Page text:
To be foolish or not

Motley Fool

When Fools are right

When David fights Goliath, bet on Goliath is the title of a recent article on The Motley Fool. After taking a quick look at it, we have to agree.

For every new electric vehicle (EV) sold, there will be potentially several EV charging stations sold. Nissan has already gone on record stating that the LEAF will be rolled out initially in those states that provide EV charging infrastructure. Think about it. If you want your new technology vehicle to be successful, the equipment must be in place to insure its success. That equipment is called electric vehicle supply equipment (EVSE) when it comes to EVs, and it will ultimately be supplied by companies such as General Electric. Like it or not, the Clipper Creeks and ECOtalitys of the world will be ulitmately obliterated by the power of GE. The early providers of such equipment gain some assistance from the government in meeting the mandates of the initial deployment. More importantly, over the long run, who will rule the game. Like it or not, we have to go with the powers that be. So it is written. So it shall be. (Unless you find the “little engine that could”. But you must understand… it will be a longshot.)

This entry was posted in Charging Infrastructure, Industry News, Is the Nissan LEAF right for me?, LEAF 101, LEAF Information. Bookmark the permalink.

3 Responses to To be foolish or not

  1. indyflick says:

    In general I agree with your thesis that the big brands will win over the upstarts in the EVSE marketplace. We will likely see some M&A as the EVSE market quickly matures. Also, you’ll start to see dirt cheap Level 2 EVSEs from China appearing on Ebay for $150. New home construction will have Level 2 EVSE as an option. Maybe it should be code that all new residential garages have a 240v 40a circuit pre-wired for an EVSE.

    I think you need to break the EVSE market into at least two distinct segments, commercial infrastructure and residential. Coulomb Technologies is a player in both markets. ECOtality also have early traction in both segments with the EV Project. However ECOtality has stumbled out of the gate and they really need to get their act together. ECOtality is 18 months into their EV Project DoE contract and they have very little to show for their efforts. Maybe a few dozen residential installations and no infrastructure. (Although on their EV Project maps they claim some old paddle EVSEs installed a decade ago as EV Project, give me a break) At this point the DoE should consider shutting the EV Project down and rebidding it. I know ECOtality had issues with the Blink and UL. But that was a product design issue. ECOtality should have developed a very simple EVSE with modular interfaces for the advanced features. The very basic EVSE should have been submitted to UL and would have been approved and listed very quickly. Derivative products using the interfaces, for advanced features such as WiFi, could be added later and wouldn’t require UL (they require other certs such as FCC, but only at the module level not the EVSE level). But ECOtality submitted a full featured Blink to UL and it was so complex it took UL a very long time to test and list it. Meantime other very simple EVSEs sailed through UL. That is why ECOtality actually had to have Clipper Creek EVSEs installed in EV Project participants homes. I know of no EV Project public infrastructure installed as yet, not a single EVSE. Why wasn’t ECOtality stubbing out thousands of 240V circuits in public locations for the last 18 months, ahead of their EVSE being UL listed and quantities mass produced? Then they could, within hours, connect their EVSE and provision it. As it stands now they are basically starting from scratch. It’s time to hit the reset.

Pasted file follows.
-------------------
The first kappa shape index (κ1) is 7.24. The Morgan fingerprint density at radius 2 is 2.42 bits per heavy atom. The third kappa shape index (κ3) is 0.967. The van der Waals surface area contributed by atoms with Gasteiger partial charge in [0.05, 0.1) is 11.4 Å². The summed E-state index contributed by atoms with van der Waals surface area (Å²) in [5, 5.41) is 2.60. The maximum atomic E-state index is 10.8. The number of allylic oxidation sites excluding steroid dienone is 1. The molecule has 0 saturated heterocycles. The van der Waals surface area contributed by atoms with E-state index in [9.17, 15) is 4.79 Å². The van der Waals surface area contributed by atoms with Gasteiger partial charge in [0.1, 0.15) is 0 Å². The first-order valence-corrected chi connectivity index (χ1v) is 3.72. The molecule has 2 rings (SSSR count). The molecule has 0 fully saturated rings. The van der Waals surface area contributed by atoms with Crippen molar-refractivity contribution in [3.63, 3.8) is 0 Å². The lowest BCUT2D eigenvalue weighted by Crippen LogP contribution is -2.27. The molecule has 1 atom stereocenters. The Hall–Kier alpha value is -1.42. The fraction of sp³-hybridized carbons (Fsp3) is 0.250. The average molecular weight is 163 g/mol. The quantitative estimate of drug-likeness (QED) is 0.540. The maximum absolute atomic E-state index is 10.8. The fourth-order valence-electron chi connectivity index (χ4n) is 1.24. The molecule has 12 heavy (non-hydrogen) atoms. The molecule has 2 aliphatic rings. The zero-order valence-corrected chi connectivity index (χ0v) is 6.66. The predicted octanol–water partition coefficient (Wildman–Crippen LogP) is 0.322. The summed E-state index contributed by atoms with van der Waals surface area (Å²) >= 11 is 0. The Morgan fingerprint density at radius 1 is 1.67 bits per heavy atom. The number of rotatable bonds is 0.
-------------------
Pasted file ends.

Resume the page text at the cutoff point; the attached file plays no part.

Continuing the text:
2. Frank Twohy says:

    I tend to agree with Indyflick. I get lots of press releases about new EVSE roll out areas from ECOtality but despite multiple requests have not received any actual information on charging locations in San Diego County. I read many that Leaf owners are some what disapointed with the driving range. A robust charging infrastructure would mitagate many of the concerns they have. It was my understanding the charging stations were to be in place by the end of this fiscal year, clearly that target will not be met.

    • indyflick says:

      Frank, today the only charging infrastructure in San Diego is at the Nissan dealerships. I have actually taken advantage of that on several occasions.

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